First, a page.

The “reverse iron butterfly” is the reverse of the more commonly used iron butterfly strategy that we wrote about last time.
So be sure to become familiar with the typical iron butterfly first.
Once you understand that, you will know how to “reverse” it.
Instead of selling a call and a put as the center strikes, the reverse iron butterfly buys a call, and a put as the center strikes.
The basis of this strategy is buying a straddle.
However, to help finance the cost of the straddle, we sell a further out-of-the-money call and sell an additional out-of-the-money put.
Here they call it “Inverse Iron Butterfly.”
The description also mentions that this is also known as the “Long Iron Butterfly.”
We’ll get into that later.
By clicking on the strategy, you can see the payoff diagram.
Like the straddle, you want the stock to make a big move into the green area of the graph at expiration.
In this example, the max profit is capped at $913.
If the stock doesn’t move and ends up at $310 at expiration, the loss is at the bottom of the valley at –$1587.
This is the most you can lose in the trade. It is possible to lose 1.7 times your max potential gain in this case.
This example is on Home Depot (HD) stock placed with the following option orders:
Date: May 27, 2022
Price: HD @ $308.50
Sell one July 1st HD $335 call @ $1.48
Buy one July 1st HD $310 call @ $8.78
Buy one July 1st HD $310 put @ $12.55
Sell one July 1st HD $285 put @ $3.98
Net Debit: –$1587
The sale of the two out-of-the-money options helped but did not entirely offset the cost of the two expensive at-the-money options.
We still have a pay a net debit of $1587 to enter into this trade.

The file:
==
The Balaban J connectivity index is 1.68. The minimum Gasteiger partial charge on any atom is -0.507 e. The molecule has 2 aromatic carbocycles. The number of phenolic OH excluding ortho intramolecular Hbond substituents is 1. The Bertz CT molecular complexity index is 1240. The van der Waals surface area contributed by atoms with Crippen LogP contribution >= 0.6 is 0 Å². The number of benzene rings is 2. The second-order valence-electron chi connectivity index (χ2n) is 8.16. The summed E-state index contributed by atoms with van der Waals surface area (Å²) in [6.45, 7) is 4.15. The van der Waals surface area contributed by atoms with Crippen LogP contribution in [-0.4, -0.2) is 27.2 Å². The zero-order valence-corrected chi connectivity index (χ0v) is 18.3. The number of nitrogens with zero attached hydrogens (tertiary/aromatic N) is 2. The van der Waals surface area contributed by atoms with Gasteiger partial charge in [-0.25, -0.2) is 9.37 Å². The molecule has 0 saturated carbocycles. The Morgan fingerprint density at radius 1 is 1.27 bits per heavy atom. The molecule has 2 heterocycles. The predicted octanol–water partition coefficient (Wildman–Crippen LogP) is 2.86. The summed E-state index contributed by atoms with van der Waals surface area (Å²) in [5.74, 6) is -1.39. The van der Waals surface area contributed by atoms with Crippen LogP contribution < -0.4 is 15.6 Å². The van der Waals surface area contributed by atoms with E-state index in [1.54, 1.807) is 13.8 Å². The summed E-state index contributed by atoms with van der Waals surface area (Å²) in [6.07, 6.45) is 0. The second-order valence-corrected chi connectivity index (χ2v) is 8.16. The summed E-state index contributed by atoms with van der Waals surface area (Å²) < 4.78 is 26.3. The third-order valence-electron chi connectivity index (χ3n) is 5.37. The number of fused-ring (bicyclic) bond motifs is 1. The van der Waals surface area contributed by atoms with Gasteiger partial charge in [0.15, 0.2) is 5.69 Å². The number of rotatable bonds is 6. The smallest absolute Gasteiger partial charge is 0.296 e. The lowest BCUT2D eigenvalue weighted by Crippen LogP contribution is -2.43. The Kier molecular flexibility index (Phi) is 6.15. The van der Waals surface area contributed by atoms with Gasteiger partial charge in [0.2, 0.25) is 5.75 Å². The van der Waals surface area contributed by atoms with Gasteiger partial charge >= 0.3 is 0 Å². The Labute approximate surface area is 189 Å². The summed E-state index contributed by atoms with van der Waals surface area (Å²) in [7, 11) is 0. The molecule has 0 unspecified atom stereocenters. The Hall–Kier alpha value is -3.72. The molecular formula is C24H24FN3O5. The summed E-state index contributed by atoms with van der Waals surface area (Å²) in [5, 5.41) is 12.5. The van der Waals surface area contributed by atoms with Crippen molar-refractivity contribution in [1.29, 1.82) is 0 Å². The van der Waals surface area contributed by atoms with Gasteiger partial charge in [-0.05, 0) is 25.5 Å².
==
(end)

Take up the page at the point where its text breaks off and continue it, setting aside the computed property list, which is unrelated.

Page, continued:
We say that we “buy” an inverse iron butterfly.
After the purchase, we say we are long the inverse iron butterfly.
Just like when we buy a call option, we are long that call option.
Hence, this strategy is also known as the “long iron butterfly.”
You can think of the “long iron butterfly” as a “long straddle” with extra two short options as wings.
If investors simply mention “iron butterfly” without the adjective “long” in front of it, they refer to the more commonly used “short iron butterfly” where the middle strikes are being sold.
The Greeks of our example are:
They are the opposite of the Greeks for the regular iron butterfly.
Here, theta is negative, which means that time decay is working against us.
Every day that price does not move, the strategy loses $8.
Vega is positive, which means that as implied volatility increases, it should become favorable for the trade (with other factors being equal).
So that is the reverse iron butterfly. If you have any questions, please send us an email or leave a comment below.
Disclaimer: The information above is for educational purposes only and should not be treated as investment advice. The strategy presented would not be suitable for investors who are not familiar with exchange traded options. Any readers interested in this strategy should do their own research and seek advice from a licensed financial adviser.
Image and article originally from optionstradingiq.com. Read the original article here.